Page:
Now that I am retired having been many years a magistrate with a long awareness of the declining freedoms enjoyed by the ordinary citizen and a corresponding fear of the big brother state`s ever increasing encroachment on civil liberties I hope that my personal observations within these general parameters will be of interest to those with an open mind. Having been blogging with this title for many years against the rules of the Ministry of Justice my new found freedom should allow me to be less inhibited in these observations.




Comments are usually moderated. However, I do not accept any legal responsibility for the content of any comment. If any comment seems submitted just to advertise a website it will not be published.

Monday, 20 October 2014

COMMUNICATIONS ACT (2003) s.127; MAXIMUM SENTENCE TO INCREASE TO 2 YEARS




Improper use of public electronic communications network



(1)A person is guilty of an offence if he—

(a)sends by means of a public electronic communications network a message or other matter that is grossly offensive or of an indecent, obscene or menacing character; or

(b)causes any such message or matter to be so sent.

(2)A person is guilty of an offence if, for the purpose of causing annoyance, inconvenience or needless anxiety to another, he—

(a)sends by means of a public electronic communications network, a message that he knows to be false,

(b)causes such a message to be sent; or

(c)persistently makes use of a public electronic communications network.

(3)A person guilty of an offence under this section shall be liable, on summary conviction, to imprisonment for a term not exceeding six months or to a fine not exceeding level 5 on the standard scale, or to both.

(4)Subsections (1) and (2) do not apply to anything done in the course of providing a programme service (within the meaning of the Broadcasting Act 1990 (c. 42)).



This is currently a summary only offence with convictions as follows:-

Between 25/07/2003 and 31/12/2011  5,316 people were  found guilty at magistrates` courts in England and Wales of offences under section 127. These figures  include obscene telephone calls and text messages as well as internet-based communications. The figures available cannot distinguish between communications to an individual (such as a phone call) or the public (such as a Twitter post).[3]

Section 127 cases, England and Wales

2003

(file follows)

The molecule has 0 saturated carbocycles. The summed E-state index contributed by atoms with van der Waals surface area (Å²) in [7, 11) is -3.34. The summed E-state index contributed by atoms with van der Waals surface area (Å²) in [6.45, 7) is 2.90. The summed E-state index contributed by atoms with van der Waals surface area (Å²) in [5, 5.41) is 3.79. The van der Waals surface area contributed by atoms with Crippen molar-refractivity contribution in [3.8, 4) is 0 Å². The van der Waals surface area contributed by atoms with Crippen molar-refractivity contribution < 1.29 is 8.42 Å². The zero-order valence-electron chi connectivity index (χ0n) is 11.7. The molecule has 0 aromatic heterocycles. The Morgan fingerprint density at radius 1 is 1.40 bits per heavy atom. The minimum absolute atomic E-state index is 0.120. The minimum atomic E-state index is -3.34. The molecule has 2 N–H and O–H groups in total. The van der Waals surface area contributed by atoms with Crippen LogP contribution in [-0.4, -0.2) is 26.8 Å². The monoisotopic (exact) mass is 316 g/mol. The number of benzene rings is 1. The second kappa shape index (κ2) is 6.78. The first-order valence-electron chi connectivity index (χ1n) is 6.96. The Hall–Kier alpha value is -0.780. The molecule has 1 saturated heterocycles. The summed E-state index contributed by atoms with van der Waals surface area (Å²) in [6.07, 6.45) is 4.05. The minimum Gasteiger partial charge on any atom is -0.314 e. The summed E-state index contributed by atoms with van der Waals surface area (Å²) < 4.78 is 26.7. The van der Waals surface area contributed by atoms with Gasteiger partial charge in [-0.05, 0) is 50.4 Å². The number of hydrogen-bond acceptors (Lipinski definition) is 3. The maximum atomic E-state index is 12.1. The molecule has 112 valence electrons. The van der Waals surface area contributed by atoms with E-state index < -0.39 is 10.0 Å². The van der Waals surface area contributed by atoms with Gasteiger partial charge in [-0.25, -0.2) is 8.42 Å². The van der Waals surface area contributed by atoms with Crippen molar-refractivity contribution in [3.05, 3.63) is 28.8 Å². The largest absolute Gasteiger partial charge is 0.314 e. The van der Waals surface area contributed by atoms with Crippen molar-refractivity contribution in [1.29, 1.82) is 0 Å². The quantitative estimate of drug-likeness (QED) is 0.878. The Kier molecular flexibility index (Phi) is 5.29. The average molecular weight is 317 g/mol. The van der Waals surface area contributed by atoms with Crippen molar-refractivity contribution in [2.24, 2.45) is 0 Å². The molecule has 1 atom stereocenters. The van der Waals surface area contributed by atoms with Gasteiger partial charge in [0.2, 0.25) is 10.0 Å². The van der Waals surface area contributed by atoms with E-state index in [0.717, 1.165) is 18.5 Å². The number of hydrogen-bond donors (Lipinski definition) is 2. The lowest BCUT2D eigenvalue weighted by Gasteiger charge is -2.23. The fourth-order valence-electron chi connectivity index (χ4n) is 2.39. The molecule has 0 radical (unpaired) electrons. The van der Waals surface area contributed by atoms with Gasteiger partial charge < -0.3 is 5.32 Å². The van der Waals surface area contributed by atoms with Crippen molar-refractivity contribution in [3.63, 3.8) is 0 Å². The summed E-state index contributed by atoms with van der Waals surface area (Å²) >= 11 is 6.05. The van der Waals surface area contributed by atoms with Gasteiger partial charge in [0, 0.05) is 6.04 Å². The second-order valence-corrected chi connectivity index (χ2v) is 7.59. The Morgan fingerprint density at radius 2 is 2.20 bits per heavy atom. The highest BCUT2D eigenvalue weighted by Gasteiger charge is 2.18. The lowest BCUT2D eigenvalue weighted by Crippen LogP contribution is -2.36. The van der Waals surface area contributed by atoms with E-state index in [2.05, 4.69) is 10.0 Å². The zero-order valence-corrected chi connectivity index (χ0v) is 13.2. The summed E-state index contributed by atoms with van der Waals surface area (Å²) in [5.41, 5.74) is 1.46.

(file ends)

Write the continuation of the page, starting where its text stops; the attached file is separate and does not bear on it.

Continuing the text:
2004
2005
2006
2007
2008
2009
2010
2011
2012
2013
Proceeded against
0
214
355
550
680
872
126
1511
(2000+)[4]
?
2000[5]
Found guilty

143
260
377
498
693
873
1186
1286 (1309)
1423
?
Conviction ratio %

67
73
69
73
79
78
78
(<64)
?
?



In simple language Section 127 provides that it is an offence (and thereby means that a person can be arrested, charged, convicted, sentenced, and obtain a criminal record) if a person sends "a message or other matter" which is "grossly offensive or of an indecent, obscene or menacing character" by means of a "public electronic communications network".



Our esteemed Chris Grayling has this weekend secured his desired headlines by announcing changes to the above Act insofar as it shall become an either way offence with a maximum term of imprisonment increased from the current six months to two years.  Like much criminal legislation the maximum sentence for any offence is intended as much as a deterrent to the committing of that offence as a punishment.  IMHO it is not difficult to conclude that this increase in sentencing availability is based not upon logical understanding of the behaviour involved and the requirement to modify that of possible offenders but to pander to what he assumes is public prejudice aroused by a few particularly nasty cases.   In 2012 under the Section only 201 offenders  received custodial sentences.  If the current sentencing guidelines are not employed to the maximum what changes are to be expected?  If that small number jailed for the offence were to be replicated when the new maximum is  available are we to assume that Crown Court judges will step up their punishment?  Will juries be as ready to convict with two year jail terms on the horizon as magistrates do now at a highly efficient  rate of around 70%?  And most significantly will the possibility of conviction at Crown Court deter those possible offenders from making their sometimes odious on line remarks as opposed to the current situation, which is so rarely warranted,  of six months maximum at the magistrates` court.  “I hae ma doots”, as Boswell said to Dr. Johnson.

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